Sponsor a child

Yamaha sponsors $25,000 in scholarships for the children of its employees

Brad Mabry got a job performance bonus. It wasn’t based on his performance; it was because of her children’s success in school.

Two of his daughters were among ten Yamaha scholarship recipients. Each winner had relatives who worked for Yamaha Motor Manufacturing Corporation and received a $2,500 scholarship.

In total, in 2022, Yamaha is providing $25,000 in scholarships to help fund college education. There have been 166 awards totaling $399,000 over the program’s 20-year history.

Taylor Mabry, a senior at Jacksonville State University in Alabama, has won three straight. Her sister, Bria, is a freshman at Agnes Scott College. Both are majoring in science with an eye for the medical field.

The YMMC scholarship program is funded by the company’s recycling efforts and designed to “recognize, encourage and promote community involvement and lifelong learning,” according to company officials. It is open to all children or dependents of full-time employees with at least one year of service at Newnan. Independent Educator Committee reviews applications and selects scholarship recipients

This year’s recipients also include Annie Copeland, University of Georgia; Anniston Dodson, Auburn University; Xander Estes, University of Georgia; Mekayla Franklin, Alabama-Huntsville; Shayaan Kabir, Emory University; Lauren McKay, University of Georgia; Avante Parks, Fort Valley State University; and Jaylin Wood, Georgia Southern University.

“They’re really smart,” Mabry said of his daughters, admitting their win didn’t come as a huge surprise to him. He has four daughters in all, including his eldest, who has already graduated from college with honors, and his youngest, who is still in high school.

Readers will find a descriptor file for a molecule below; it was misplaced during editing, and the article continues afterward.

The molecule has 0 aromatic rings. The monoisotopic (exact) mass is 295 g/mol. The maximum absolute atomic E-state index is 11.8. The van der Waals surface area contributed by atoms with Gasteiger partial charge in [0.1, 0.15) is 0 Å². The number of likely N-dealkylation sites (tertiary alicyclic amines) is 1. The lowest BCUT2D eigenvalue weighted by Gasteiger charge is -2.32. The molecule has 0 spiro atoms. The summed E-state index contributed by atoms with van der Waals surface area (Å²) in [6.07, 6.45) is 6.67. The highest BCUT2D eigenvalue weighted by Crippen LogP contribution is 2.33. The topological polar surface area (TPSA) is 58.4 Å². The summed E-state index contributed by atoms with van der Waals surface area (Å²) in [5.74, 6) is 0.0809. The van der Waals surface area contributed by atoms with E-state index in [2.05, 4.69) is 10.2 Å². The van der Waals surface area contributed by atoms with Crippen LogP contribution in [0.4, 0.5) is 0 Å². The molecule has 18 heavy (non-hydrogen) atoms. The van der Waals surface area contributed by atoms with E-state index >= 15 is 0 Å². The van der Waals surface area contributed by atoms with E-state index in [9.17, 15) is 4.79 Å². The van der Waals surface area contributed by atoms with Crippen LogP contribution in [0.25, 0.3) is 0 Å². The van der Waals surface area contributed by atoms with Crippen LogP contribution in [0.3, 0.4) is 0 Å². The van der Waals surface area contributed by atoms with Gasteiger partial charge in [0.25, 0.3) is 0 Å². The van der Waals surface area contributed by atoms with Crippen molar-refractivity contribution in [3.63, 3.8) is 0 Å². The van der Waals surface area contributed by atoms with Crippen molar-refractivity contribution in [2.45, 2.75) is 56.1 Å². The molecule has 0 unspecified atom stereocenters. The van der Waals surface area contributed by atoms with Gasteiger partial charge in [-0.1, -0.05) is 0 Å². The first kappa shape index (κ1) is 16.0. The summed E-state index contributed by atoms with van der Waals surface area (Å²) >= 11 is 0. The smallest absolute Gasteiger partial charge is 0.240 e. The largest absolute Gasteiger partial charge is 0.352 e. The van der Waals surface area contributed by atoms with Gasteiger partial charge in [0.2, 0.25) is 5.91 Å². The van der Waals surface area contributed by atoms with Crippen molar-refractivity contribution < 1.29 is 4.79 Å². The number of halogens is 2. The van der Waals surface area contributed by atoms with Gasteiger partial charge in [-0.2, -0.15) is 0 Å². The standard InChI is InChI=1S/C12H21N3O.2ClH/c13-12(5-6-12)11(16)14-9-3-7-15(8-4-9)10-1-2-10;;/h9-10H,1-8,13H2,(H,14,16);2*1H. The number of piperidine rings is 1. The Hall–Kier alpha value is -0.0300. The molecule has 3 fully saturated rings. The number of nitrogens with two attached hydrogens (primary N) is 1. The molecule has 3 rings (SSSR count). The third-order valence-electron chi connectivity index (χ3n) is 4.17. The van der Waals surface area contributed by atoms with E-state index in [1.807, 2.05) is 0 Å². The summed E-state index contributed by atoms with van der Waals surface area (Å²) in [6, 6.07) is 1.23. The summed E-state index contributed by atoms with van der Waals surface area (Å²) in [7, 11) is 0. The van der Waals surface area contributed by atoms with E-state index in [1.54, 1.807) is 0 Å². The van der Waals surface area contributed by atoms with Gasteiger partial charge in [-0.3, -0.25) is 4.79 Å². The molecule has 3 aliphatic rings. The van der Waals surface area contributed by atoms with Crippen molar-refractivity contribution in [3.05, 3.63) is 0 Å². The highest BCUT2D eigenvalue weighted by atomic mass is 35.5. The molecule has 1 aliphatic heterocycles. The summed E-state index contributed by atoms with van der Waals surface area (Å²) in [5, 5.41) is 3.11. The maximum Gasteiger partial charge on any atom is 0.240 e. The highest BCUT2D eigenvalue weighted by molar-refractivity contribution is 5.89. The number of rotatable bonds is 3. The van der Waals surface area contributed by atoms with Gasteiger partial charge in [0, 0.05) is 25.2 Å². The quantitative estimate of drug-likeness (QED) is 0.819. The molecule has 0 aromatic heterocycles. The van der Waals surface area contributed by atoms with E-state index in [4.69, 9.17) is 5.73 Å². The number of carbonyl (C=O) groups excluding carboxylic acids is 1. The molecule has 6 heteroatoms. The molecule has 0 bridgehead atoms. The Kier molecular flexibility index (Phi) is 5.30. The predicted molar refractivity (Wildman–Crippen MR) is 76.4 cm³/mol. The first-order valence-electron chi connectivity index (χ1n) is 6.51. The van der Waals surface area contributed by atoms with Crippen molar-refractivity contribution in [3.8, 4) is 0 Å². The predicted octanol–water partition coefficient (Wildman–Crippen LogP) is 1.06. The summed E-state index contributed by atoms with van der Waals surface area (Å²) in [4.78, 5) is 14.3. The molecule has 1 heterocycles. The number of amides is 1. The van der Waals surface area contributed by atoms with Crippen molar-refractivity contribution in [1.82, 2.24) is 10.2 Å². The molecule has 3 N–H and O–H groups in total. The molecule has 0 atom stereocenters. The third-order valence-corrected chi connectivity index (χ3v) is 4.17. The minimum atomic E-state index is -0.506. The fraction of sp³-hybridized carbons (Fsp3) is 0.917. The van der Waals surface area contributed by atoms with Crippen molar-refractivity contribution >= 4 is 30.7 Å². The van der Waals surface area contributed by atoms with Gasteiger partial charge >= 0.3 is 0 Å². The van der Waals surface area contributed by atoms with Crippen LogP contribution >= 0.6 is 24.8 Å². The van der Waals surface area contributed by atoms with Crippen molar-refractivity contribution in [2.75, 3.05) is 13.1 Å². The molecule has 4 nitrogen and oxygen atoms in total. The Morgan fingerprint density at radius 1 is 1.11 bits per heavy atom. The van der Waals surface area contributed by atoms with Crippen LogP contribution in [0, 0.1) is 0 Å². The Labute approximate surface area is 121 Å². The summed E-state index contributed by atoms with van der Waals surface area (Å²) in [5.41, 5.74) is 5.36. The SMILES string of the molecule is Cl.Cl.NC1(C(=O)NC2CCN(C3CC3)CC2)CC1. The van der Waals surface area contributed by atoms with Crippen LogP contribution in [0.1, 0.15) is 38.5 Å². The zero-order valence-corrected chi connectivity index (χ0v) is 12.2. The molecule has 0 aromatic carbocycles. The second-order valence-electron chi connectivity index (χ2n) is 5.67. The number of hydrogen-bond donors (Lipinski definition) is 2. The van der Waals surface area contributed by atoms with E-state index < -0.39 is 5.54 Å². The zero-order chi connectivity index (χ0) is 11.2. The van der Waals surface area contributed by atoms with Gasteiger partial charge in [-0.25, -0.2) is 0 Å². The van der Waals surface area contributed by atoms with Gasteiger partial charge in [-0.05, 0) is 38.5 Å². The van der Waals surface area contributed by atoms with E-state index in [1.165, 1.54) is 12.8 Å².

“One of the things I told them when they were younger was that school ends after middle school, not high school,” he said. “It’s been on their minds all their lives.”

This mindset is driven in large measure by a fundamental desire that virtually every parent has for their child. “I want them to be way better than me,” he said. “I tell them that all the time. “I want all four of them to excel at what they do.”

Mabry acknowledges the differences in her daughters’ educational abilities, calling Taylor a “student” who is dedicated to spending time reading the books and referring to Bria as a “prodigy” who can figure things out faster. He doesn’t remember any of them getting a B before college.

Did the Yamaha scholarships make a difference for his family? Anyone with a working knowledge of the cost of a college education these days is well aware that the answer is a resounding yes.

“I haven’t paid for the books yet this year,” Mabry said. “I make a few payments and stuff, but never books. The exchange takes care of books, which is a big help if you know the prices of books.

Mabry, an assembly official, encouraged colleagues with sons and daughters at university to apply for the scholarship, having seen firsthand how helpful it can be. “The scholarship is fantastic.”

Yamaha Motor Manufacturing Corporation of America designs and assembles WaveRunners, ATVs, side-by-sides and golf cars at the Newnan plant.

One of the largest private employers in Coweta County, Yamaha is currently expanding its team, hiring another 100 contract employees and numerous professional positions. Most jobs at Yamaha start with an $18-per-hour contract and are eligible for full hires within 30 days. Details are on yamahajobs.com.



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